As Michigan State University’s College of Human Medicine plans for a new biomedical sciences research facility in Grand Rapids, it’s worth noting how many researchers have joined the faculty in the past few years.

Fifteen principal investigators, most with federal grants, have moved to West Michigan to pursue research.

They are studying brain injuries, Alzheimer’s, infertility, ovarian cancer, infertility, Parkinson's disease and a host of other issues, examining how the body works, how things can go wrong, and how to develop better treatments. The research is focused in two areas: women’s health and neuroscience.

Related: How MSU brought researchers to Grand Rapids

Each researcher has an extensive resume and postdoctoral education, in addition to their doctorate or medical degree. Here is a brief look at the scientists' background and their research interests.


Timothy Collier
Director of the Udall Center of Excellence in Parkinson’s Disease Research

Degree: Ph.D in psychology and neuroscience, Northwestern University, Evanston, Ill.

Known for: Collier leads a collaborative research team of four scientists that has been designated a Udall Center of Excellence for Parkinson’s Disease Research. The other researchers are Caryl Sortwell, Dr. Kathy Steece-Collier and Jack Lipton.

Research interest: Benefits of diet and exercise and the biology of lifestyle factors, neurodegenerative disease and the mechanisms of central nervous system aging

Caryl Sortwell
Professor of translational science and molecular medicine

Degree: Ph.D. in anatomy and cell biology, University of Illinois, Chicago

Research interest: Parkinson’s disease treatments, including deep-brain stimulation, gene therapy and new medications, with an emphasis on approaches that may slow degeneration process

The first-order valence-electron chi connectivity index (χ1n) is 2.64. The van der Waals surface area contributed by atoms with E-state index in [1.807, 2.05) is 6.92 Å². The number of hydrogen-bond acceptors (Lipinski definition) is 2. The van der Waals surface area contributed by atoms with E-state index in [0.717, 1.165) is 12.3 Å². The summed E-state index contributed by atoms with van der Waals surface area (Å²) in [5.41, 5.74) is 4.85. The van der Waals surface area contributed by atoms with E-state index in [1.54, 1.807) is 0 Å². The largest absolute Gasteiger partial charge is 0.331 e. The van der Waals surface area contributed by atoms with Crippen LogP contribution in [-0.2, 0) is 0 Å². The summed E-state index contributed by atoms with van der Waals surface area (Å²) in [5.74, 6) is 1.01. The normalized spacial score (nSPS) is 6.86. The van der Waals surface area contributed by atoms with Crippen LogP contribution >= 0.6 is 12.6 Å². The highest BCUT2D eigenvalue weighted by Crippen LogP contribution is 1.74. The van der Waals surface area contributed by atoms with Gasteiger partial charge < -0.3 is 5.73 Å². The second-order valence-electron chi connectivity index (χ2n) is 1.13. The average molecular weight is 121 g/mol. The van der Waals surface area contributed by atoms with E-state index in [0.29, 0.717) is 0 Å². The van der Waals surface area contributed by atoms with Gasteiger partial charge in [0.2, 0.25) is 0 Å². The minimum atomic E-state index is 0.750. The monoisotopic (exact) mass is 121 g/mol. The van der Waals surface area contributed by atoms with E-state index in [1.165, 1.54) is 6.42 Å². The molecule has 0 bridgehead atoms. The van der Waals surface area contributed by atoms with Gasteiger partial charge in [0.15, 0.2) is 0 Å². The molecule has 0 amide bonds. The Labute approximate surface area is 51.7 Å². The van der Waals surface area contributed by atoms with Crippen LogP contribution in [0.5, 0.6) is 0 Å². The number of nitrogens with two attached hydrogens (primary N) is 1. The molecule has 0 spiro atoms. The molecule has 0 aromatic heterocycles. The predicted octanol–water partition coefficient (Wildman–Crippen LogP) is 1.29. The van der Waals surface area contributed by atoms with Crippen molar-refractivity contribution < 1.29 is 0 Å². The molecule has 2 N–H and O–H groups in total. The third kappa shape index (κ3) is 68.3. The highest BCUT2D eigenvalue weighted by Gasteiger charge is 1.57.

Jack Lipton
Chairman, translational science and molecular medicine

Degree: Ph.D. in behavioral neuroscience, UCLA

Known for: Research into effect of fetal exposure to cocaine and ecstasy; drugs of abuse, neurobiology of Parkinson’s

Research interests: Identifying new genetic targets aimed at preventing brain cell loss and minimizing debilitating side effects of Parkinson’s; effect of prenatal exposure to drugs on central nervous system

Kathy Steece-Collier
Professor of translational science and molecular medicine

Degree: Ph.D. in physiology, University of Illinois Medical Center, Chicago

Known for: Past president of the American Society for Neural Therapy and Repair; grant reviewer and progress assessor for the Michael J. Fox Foundation for Parkinson’s Research

Research interest: Studying how the brain changes following cell death in Parkinson’s with a goal of developing improved therapies

Scott Counts
Associate professor of translational science and molecular medicine

Degree: Ph.D. in neuroscience, Emory University, Atlanta, Ga.

Known for: More than 50 papers and book chapters on the molecular mechanisms involved in Alzheimer’s disease

Research interests: Neuron loss in Alzheimer’s disease through the study of autopsied brain tissue of subjects who died with normal cognition, mild cognitive impairment and Alzheimer’s. Focus is on potential molecular targets for treatment.

Nicholas Kanaan
Assistant professor of translational science and molecular biology

Degree: Ph.D. in neurological sciences, Rush University Medical Center, Chicago

Research interests: Alzheimer’s and Parkinson’s and the role of aging in disease; molecular mechanisms underlying degenerative disease and potential treatment strategies